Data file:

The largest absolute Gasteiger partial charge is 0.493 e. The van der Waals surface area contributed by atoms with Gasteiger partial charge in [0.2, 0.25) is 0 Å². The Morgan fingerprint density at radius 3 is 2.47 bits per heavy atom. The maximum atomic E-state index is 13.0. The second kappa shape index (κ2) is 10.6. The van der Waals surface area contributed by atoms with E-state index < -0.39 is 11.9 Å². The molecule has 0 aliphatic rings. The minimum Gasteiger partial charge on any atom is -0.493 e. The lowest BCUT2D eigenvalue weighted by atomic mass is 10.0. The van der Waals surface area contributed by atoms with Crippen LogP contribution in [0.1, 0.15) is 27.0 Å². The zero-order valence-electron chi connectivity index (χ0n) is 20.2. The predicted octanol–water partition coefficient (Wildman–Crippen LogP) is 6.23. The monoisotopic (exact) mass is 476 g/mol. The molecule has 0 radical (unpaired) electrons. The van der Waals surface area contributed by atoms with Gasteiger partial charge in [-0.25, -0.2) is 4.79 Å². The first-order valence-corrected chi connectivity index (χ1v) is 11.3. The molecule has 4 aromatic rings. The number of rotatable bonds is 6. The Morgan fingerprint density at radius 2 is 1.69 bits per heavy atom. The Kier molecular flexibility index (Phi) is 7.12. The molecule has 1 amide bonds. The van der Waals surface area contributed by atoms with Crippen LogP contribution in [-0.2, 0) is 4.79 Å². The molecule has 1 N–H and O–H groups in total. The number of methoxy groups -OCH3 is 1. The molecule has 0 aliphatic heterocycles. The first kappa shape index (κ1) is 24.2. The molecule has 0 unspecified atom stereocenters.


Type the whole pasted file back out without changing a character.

The largest absolute Gasteiger partial charge is 0.493 e. The van der Waals surface area contributed by atoms with Gasteiger partial charge in [0.2, 0.25) is 0 Å². The Morgan fingerprint density at radius 3 is 2.47 bits per heavy atom. The maximum atomic E-state index is 13.0. The second kappa shape index (κ2) is 10.6. The van der Waals surface area contributed by atoms with E-state index < -0.39 is 11.9 Å². The molecule has 0 aliphatic rings. The minimum Gasteiger partial charge on any atom is -0.493 e. The lowest BCUT2D eigenvalue weighted by atomic mass is 10.0. The van der Waals surface area contributed by atoms with Crippen LogP contribution in [0.1, 0.15) is 27.0 Å². The zero-order valence-electron chi connectivity index (χ0n) is 20.2. The predicted octanol–water partition coefficient (Wildman–Crippen LogP) is 6.23. The monoisotopic (exact) mass is 476 g/mol. The molecule has 0 radical (unpaired) electrons. The van der Waals surface area contributed by atoms with Gasteiger partial charge in [-0.25, -0.2) is 4.79 Å². The first-order valence-corrected chi connectivity index (χ1v) is 11.3. The molecule has 4 aromatic rings. The number of rotatable bonds is 6. The Morgan fingerprint density at radius 2 is 1.69 bits per heavy atom. The Kier molecular flexibility index (Phi) is 7.12. The molecule has 1 amide bonds. The van der Waals surface area contributed by atoms with Crippen LogP contribution in [-0.2, 0) is 4.79 Å². The molecule has 1 N–H and O–H groups in total. The number of methoxy groups -OCH3 is 1. The molecule has 0 aliphatic heterocycles. The first kappa shape index (κ1) is 24.2. The molecule has 0 unspecified atom stereocenters.